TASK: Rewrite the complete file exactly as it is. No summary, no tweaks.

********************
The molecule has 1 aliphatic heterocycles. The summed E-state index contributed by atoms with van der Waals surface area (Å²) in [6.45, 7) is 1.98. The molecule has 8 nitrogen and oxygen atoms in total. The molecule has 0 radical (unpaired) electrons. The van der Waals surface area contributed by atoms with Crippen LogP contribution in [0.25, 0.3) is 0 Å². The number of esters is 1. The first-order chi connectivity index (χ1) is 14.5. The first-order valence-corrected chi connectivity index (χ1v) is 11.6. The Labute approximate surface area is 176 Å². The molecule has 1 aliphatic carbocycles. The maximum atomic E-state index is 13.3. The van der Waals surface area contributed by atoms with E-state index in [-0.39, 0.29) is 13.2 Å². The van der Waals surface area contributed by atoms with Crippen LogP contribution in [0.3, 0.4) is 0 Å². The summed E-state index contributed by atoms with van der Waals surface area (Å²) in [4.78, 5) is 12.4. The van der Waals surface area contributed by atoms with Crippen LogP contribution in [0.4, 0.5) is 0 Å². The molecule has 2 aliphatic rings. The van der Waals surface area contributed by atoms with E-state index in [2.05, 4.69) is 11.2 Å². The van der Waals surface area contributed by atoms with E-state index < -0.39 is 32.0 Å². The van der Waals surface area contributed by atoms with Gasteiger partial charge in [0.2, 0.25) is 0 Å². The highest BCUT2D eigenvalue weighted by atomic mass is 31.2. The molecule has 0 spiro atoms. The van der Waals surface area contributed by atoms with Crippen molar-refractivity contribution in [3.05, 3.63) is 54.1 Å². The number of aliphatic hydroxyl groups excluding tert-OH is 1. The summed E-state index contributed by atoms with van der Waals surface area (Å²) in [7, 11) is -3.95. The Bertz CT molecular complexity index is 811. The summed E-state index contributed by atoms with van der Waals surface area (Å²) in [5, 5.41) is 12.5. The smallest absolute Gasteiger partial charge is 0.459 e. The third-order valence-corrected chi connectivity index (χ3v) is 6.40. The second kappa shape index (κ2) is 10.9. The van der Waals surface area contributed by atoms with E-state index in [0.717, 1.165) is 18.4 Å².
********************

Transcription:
The molecule has 1 aliphatic heterocycles. The summed E-state index contributed by atoms with van der Waals surface area (Å²) in [6.45, 7) is 1.98. The molecule has 8 nitrogen and oxygen atoms in total. The molecule has 0 radical (unpaired) electrons. The van der Waals surface area contributed by atoms with Crippen LogP contribution in [0.25, 0.3) is 0 Å². The number of esters is 1. The first-order chi connectivity index (χ1) is 14.5. The first-order valence-corrected chi connectivity index (χ1v) is 11.6. The Labute approximate surface area is 176 Å². The molecule has 1 aliphatic carbocycles. The maximum atomic E-state index is 13.3. The van der Waals surface area contributed by atoms with E-state index in [-0.39, 0.29) is 13.2 Å². The van der Waals surface area contributed by atoms with Crippen LogP contribution in [0.3, 0.4) is 0 Å². The summed E-state index contributed by atoms with van der Waals surface area (Å²) in [4.78, 5) is 12.4. The van der Waals surface area contributed by atoms with Crippen LogP contribution in [0.4, 0.5) is 0 Å². The molecule has 2 aliphatic rings. The van der Waals surface area contributed by atoms with E-state index in [2.05, 4.69) is 11.2 Å². The van der Waals surface area contributed by atoms with E-state index < -0.39 is 32.0 Å². The van der Waals surface area contributed by atoms with Gasteiger partial charge in [0.2, 0.25) is 0 Å². The highest BCUT2D eigenvalue weighted by atomic mass is 31.2. The molecule has 0 spiro atoms. The van der Waals surface area contributed by atoms with Crippen molar-refractivity contribution in [3.05, 3.63) is 54.1 Å². The number of aliphatic hydroxyl groups excluding tert-OH is 1. The summed E-state index contributed by atoms with van der Waals surface area (Å²) in [7, 11) is -3.95. The Bertz CT molecular complexity index is 811. The summed E-state index contributed by atoms with van der Waals surface area (Å²) in [5, 5.41) is 12.5. The smallest absolute Gasteiger partial charge is 0.459 e. The third-order valence-corrected chi connectivity index (χ3v) is 6.40. The second kappa shape index (κ2) is 10.9. The van der Waals surface area contributed by atoms with E-state index in [0.717, 1.165) is 18.4 Å².